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Petaluma to extend downtown ‘road diet’

By LORI A. CARTER
THE PRESS DEMOCRAT

At Viva Cocolat in Petaluma, customers can enjoy a gourmet truffle, a luscious chocolate bar and, at the right time of day, the view of a traffic jam through the picture windows.

The popular chocolate shop in downtown Petaluma sits along a bustling strip of Petaluma Boulevard where city leaders are planning a “road diet,” which has nothing to do with the indulgent treats chocolatier Lynn Wong prepares inside.

This stretch of Petaluma Boulevard North through the heart of downtown will be reduced to one lane in each direction with a center left-turn lane. (PD File)

The idea is to reduce Petaluma Boulevard from four narrow lanes to two wider lanes with a two-direction turn lane in the middle from East Washington Street through the heart of the downtown shopping district. A similar change was completed farther north on the street in 2008.

Traffic engineers say the reconfiguration will make the road safer for all travelers — motorists, bicyclists and pedestrians — who all have to share the tight space. Collisions, especially side-swipes, are expected to be reduced by more than a third with the new configuration.

But some downtown merchants have concerns that the reduction in lanes and the elimination of some parking spots could make shoppers avoid the area.

“I see traffic every day through my windows,” Wong said. “At key times, it’s completely backed up. And that’s with two lanes. I can’t even imagine when it’s just one lane what it’s going to be like during those congested times.”

City traffic studies of Petaluma Boulevard North show a decrease in collisions, from 20 to 9, after the 2008 road diet, while traffic volume remained the same.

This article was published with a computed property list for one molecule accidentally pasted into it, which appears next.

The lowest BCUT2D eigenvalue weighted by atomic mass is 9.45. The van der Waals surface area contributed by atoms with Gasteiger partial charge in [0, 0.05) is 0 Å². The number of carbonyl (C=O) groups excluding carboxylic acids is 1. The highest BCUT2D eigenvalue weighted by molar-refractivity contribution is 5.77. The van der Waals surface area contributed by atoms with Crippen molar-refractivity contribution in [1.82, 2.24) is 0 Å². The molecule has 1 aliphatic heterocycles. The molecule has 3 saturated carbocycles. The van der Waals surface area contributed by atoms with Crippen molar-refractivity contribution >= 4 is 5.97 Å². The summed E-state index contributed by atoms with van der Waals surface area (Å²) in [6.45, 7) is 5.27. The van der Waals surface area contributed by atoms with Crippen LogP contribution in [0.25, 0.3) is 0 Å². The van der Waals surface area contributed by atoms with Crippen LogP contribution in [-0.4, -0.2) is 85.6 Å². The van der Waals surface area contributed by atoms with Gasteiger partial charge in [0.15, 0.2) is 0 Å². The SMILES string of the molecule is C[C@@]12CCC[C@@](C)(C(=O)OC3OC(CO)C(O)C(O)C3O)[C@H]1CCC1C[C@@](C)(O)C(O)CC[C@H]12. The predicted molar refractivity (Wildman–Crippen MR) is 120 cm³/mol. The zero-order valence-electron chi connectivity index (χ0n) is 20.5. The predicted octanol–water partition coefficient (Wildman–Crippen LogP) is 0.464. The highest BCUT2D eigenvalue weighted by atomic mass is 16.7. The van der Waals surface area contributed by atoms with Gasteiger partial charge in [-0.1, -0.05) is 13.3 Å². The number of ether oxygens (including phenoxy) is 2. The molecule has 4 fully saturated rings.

Senior engineer Erica Ahmann Smithies said the project will add to the total number of parking spaces downtown. While a few will be lost on the north end, 18 will be added closer to the Theatre District, between C and E Streets.

Downtown Association president Jeff Mayne said most merchants are happy with the city’s adoption of their suggestion to reopen Water Street to parking as part of the diet. About six years ago, the city removed some parking along the Petaluma River behind businesses as part of a rehab of Water Street.

“That’s everyone’s deal: where are people going to park when they come in to my restaurant, my store, whatever,” he said. “That, to us, was a really big win to have the city listen and respond.”

The City Council has approved the project, which will come before them again this summer to awarding a construction contract and add the Water Street parking idea, Ahmann Smithies said.

Work could start in late July or early August.

If the city approves the Water Street parking, that would ease the parking crunch, Wong said.

“Out of towners find it very frustrating to find parking,” she said. “They never say the streets are too narrow.”

Also to ease merchants’ concerns, Ahmann Smithies said, work must be done before the holiday shopping season begins, must stop on the weekends and lane closures will be minimized.

Eighty percent of the $610,000 project is funded through a regional traffic grant, with the city using about $122,000 it has from state transportation bonds funds.

Contact Staff Writer Lori A. Carter at 762-7297 or lori.carter@pressdemocrat.com.





8 Responses to “Petaluma to extend downtown ‘road diet’”

  1. Dana says:

    Traffic is already so congested in Petaluma, it is hard to see how reducing the number of lanes will do anything but frustrate people even more. More and more businesses in the downtown are closing and this plan appears to bode poorly for the shopping district.

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  2. Carole I. Huygen says:

    If we’re going to waste (oops I mean spend) Petaluma’s money on this project, is it going to include retiming the traffic signal at Washington and “the boulevard” so pedestrians have more than 5 seconds to cross the street. Can we keep in mind the senior citizens and parents with strollers when considering this renovation, please.

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  3. patrick says:

    Good. It’s about time.

    Thumb up 3 Thumb down 17

  4. Corn Fused says:

    Ms.Smithies and her like are practicing their social engineering skills on innocent municipalities all over county. GUESS WHO LOSES? Not her, oh no, the rest of us.

    Ridiculous concepts like traffic circles, center turning lanes to nowhere, and downtown live/work units are bankrupting EVERYONE involved. Look at Windsor as an example, the city, businesses, homeowners and the developer all got the shaft when they woke up from the “downtown dream”. 100′s of MILLIONS! were lost to the concept.